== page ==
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Thursday
Dec192013

christmas cakes

Puza Mandla fruit cake

It is a curious struggle to be on the right side of history.  Someone once mentioned that if everyone in France who said after the war they were in the Resistance actually had been, the war would have been much shorter.  
Something like this is happening in South Africa: evidently almost everyone was a Mandela supporter, for decades, even during apartheid.  Had that actually been true, he wouldn't have been on Robben Island for 27 years.  

The Robben Island Christmas Cake Story: depending on the source, either Mrs Brand, the wife of a warden on the political prisoner's wing, made a cake for the political prisoners each Christmas from 1985, continuing even when they all were in parliament, or Laloo Chiba, a fellow detainee, made the cake from 1978 on.  

Now, this recipe is structurally unlike anything I've ever encountered, ever.  I need a chemist to tell me how it works: a bread pudding (bread torn up, sprinkled with currants and cocoa powder) made in a round biscuit tin, but instead of eggs and milk to make it all stick together, you use puzamandla.  Puzamandla is drink made of sorghum, corn meal and yeast, so it is fermented, like sourdough starter or injera.  It was part of the Robben Island food rations, but in a very weak version.  Anyway, you pour puzamandla over the bread and raisins, let it sit 6 hours then put a plate on the top and a brick on the plate to press it all down for another 6 hours.  It isn't cooked.  It was a terrific treat.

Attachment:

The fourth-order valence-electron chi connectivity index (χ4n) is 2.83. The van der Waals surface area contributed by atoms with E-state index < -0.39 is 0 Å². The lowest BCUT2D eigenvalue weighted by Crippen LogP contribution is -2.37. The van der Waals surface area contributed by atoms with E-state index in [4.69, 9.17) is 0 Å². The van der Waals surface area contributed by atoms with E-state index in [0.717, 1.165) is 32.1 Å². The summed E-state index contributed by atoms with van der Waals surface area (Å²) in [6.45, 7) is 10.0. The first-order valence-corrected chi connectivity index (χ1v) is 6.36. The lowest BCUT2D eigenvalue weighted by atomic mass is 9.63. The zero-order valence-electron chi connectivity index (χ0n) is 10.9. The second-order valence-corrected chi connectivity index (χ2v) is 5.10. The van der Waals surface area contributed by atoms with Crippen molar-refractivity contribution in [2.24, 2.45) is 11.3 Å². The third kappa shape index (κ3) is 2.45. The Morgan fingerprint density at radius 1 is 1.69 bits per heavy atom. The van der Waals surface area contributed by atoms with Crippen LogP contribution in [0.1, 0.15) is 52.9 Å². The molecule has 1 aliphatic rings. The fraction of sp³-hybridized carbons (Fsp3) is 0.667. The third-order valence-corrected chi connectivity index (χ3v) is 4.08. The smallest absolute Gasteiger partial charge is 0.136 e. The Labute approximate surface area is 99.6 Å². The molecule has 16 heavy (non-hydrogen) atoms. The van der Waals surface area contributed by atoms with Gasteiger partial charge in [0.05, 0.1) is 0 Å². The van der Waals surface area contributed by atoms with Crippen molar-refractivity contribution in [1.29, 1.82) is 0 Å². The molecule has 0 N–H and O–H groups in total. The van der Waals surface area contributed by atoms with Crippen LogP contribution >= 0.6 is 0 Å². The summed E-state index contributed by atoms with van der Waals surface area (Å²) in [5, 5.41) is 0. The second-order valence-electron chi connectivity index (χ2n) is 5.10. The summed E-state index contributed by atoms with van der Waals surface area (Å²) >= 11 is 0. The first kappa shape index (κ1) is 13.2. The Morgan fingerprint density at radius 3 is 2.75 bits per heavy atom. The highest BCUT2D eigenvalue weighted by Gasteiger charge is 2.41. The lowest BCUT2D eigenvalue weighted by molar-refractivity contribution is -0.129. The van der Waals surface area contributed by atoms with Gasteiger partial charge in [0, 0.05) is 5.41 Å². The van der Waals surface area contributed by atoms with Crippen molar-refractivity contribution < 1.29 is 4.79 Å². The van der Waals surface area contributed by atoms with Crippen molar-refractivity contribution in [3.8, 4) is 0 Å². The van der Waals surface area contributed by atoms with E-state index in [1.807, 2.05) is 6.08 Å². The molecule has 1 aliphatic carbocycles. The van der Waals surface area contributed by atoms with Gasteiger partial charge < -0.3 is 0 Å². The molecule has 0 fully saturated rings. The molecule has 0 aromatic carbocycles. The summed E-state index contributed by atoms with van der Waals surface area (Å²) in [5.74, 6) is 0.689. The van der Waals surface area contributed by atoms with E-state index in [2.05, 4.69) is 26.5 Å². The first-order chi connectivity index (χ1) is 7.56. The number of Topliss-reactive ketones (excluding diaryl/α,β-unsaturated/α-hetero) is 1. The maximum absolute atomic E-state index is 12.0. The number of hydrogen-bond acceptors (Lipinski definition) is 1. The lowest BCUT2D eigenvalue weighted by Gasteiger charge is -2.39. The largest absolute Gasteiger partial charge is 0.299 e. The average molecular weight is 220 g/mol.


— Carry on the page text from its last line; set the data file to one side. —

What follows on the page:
And for those of you who watch cooking programs, make sense of this, the new South Africa: 

Anel Poltgieter has messed around with the recipe a bit, baking a bread pudding.  But the real recipe is Laloo Chiba's from Anna Trapido's 2009 gastro-political biography, Hunger for Freedom.

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